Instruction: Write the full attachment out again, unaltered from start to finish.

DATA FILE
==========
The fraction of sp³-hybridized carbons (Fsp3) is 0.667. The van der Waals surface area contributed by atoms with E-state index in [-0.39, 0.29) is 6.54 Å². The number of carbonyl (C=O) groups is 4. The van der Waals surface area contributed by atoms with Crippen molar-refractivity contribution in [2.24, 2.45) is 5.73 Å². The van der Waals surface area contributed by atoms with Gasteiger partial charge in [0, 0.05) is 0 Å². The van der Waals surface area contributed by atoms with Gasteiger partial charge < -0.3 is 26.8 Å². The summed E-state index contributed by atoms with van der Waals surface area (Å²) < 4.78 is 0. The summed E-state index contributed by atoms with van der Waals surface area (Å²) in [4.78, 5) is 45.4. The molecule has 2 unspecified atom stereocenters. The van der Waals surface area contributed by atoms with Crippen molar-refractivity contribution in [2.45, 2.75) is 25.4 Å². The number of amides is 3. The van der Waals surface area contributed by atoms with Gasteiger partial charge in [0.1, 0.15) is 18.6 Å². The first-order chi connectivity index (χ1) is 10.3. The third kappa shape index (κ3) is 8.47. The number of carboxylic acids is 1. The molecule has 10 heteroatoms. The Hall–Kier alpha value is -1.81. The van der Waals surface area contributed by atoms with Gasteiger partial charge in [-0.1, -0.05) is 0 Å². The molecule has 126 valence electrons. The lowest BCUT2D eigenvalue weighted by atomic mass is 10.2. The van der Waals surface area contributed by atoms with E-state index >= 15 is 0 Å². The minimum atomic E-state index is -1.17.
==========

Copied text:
The fraction of sp³-hybridized carbons (Fsp3) is 0.667. The van der Waals surface area contributed by atoms with E-state index in [-0.39, 0.29) is 6.54 Å². The number of carbonyl (C=O) groups is 4. The van der Waals surface area contributed by atoms with Crippen molar-refractivity contribution in [2.24, 2.45) is 5.73 Å². The van der Waals surface area contributed by atoms with Gasteiger partial charge in [0, 0.05) is 0 Å². The van der Waals surface area contributed by atoms with Gasteiger partial charge < -0.3 is 26.8 Å². The summed E-state index contributed by atoms with van der Waals surface area (Å²) < 4.78 is 0. The summed E-state index contributed by atoms with van der Waals surface area (Å²) in [4.78, 5) is 45.4. The molecule has 2 unspecified atom stereocenters. The van der Waals surface area contributed by atoms with Crippen molar-refractivity contribution in [2.45, 2.75) is 25.4 Å². The number of amides is 3. The van der Waals surface area contributed by atoms with Gasteiger partial charge in [0.1, 0.15) is 18.6 Å². The first-order chi connectivity index (χ1) is 10.3. The third kappa shape index (κ3) is 8.47. The number of carboxylic acids is 1. The molecule has 10 heteroatoms. The Hall–Kier alpha value is -1.81. The van der Waals surface area contributed by atoms with Gasteiger partial charge in [-0.1, -0.05) is 0 Å². The molecule has 126 valence electrons. The lowest BCUT2D eigenvalue weighted by atomic mass is 10.2. The van der Waals surface area contributed by atoms with E-state index >= 15 is 0 Å². The minimum atomic E-state index is -1.17.